Money Street News
  • Please enable News ticker from the theme option Panel to display Post

In the last few years, it’s been even harder for young adults to achieve the milestone of homeownership. According to census data, in the first quarter of 2024 the median price of a home was over $420,000. Before the pandemic, the median was about $100,000 lower.

According to a Freddie Mac analysis, young adults are increasingly reliant on help from an older adult, like a parent, to buy a home. The share of young homebuyers who have cosigned a mortgage with an older adult has grown since 1994.

Abha Bhattarai at The Washington Post recently wrote about first-time buyers seeking help from a parent to achieve their goal of ownership. Bhattarai joined “Marketplace” host Kristin Schwab to talk more about this trend. The following is an edited transcript of their conversation.

Kristin Schwab: So, when I first saw your story, I figured this was maybe about parents giving their kids cash for a down payment. But it seems like there are a lot of ways parents are helping out. What are they?

Abha Bhattarai: Yeah, there are so many ways that parents are helping their children. And I think, like you, I assume that help with the down payment, sort of a cash gift, was going to be what we ran up against the most. But it turns out, in part because housing has become so unaffordable — home prices have gone through the roof in the last few years — that a lot more first-time buyers are needing help from their parents to actually cosign those mortgages because they maybe don’t even have the incomes to qualify in the first place.

Schwab: Yeah, an increasingly popular route is also taking out a home equity loan, right?

Bhattarai: Yeah. Some of the parents I spoke to had borrowed against their existing homes and were lending that money to finance their children’s homes, thinking that it was sort of a better transaction than having to pay 7%, or whatever the going rate for mortgages is, to the bank.

Schwab: Borrowing against your house requires you to own a home to begin with, but a lot of the families you talk to are not exactly wealthy ones.

Bhattarai: You know, it really runs the gamut. And one of the leading concerns among the housing economists that I talked to about this trend is that as it becomes more necessary for parents to step in and help their children buy their first homes, it has the effect of making it that much harder for other people to break into the housing market when they don’t have that help. And so, we’re exacerbating inequality in a lot of ways by having to rely on so much financial help from parents.

Schwab: Why do you think so many parents have been willing to step in and help their kids acquire a home?

Bhattarai: I think for so long we’ve thought of homeownership as this really important milestone. I mean, it’s the American dream. And for a lot of families, it’s the most surefire way of accumulating long-term wealth and generational wealth that they can pass down. And I think parents are starting to realize that if they have the means to help their children, that maybe it makes sense to help their children. And a lot of the Realtors I talked to said that many families were now thinking of helping their children buy a house as sort of a generational family transaction instead of just a onetime gift to their children.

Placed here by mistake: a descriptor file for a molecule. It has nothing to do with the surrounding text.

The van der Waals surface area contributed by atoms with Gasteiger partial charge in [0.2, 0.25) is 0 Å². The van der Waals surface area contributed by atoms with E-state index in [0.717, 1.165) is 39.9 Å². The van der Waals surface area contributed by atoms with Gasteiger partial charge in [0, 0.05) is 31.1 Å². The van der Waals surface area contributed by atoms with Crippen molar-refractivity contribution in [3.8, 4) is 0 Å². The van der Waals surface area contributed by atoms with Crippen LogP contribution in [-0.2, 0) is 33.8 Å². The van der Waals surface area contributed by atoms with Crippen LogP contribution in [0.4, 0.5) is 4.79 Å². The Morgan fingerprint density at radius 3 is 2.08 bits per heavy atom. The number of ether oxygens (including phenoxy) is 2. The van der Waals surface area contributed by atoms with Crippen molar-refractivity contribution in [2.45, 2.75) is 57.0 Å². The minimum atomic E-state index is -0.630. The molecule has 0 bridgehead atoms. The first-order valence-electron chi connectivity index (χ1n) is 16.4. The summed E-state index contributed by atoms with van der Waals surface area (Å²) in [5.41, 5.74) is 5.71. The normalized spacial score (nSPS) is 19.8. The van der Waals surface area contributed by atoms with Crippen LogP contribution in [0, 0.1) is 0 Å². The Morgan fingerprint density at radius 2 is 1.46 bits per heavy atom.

Schwab: Yeah, very different framing. On the other side of the equation, it seems like a lot of the young adults you spoke to seem to sort of have to put away their pride in getting help. Did they expect to need that from their parents to help them buy a home?

Bhattarai: Almost everybody I spoke to said that they really had wanted to buy a house without the help. But at the same time, they said, you know, the market is so tough right now, and they just kind of worried that if they didn’t take this help now that it was going to be that much harder for them to buy a house in five or 10 years, whenever that might be. And so I think that is sort of changing the equation a bit for a lot of people. And it’s changing the way that young adults and their parents are thinking about how they buy a house and the way they talk about it. A lot of Realtors said that there just was less shame around it. You know, this used to be very common for parents to help out, but people didn’t really talk about it. And now, the housing market has become so tough that it’s kind of like, well, of course I need my parents to help out. And so that’s sort of taken away the stigma a little bit.

Schwab: I hate to end on a sour note, but where might this leave people who don’t have the resources like a family home or parents to lean on when it comes to homeownership?

Bhattarai: You know, it’s not clear just how permanent these shifts in the housing market are. We are starting to see homebuilders build a lot more homes, especially smaller, entry-level homes. At the same time, we might start to see prices eventually come down and interest rates could come down in the next several months. And all of that could change the dynamics a bit here. But for now, it’s really tough for first-time homebuyers to break in.

There’s a lot happening in the world.  Through it all, Marketplace is here for you. 

You rely on Marketplace to break down the world’s events and tell you how it affects you in a fact-based, approachable way. We rely on your financial support to keep making that possible. 

Your donation today powers the independent journalism that you rely on. For just $5/month, you can help sustain Marketplace so we can keep reporting on the things that matter to you.  

Source link

Related Articles

Leave a Reply

Your email address will not be published. Required fields are marked *


Get our latest downloads and information first. Complete the form below to subscribe to our weekly newsletter.

No, thank you. I do not want.
100% secure your website.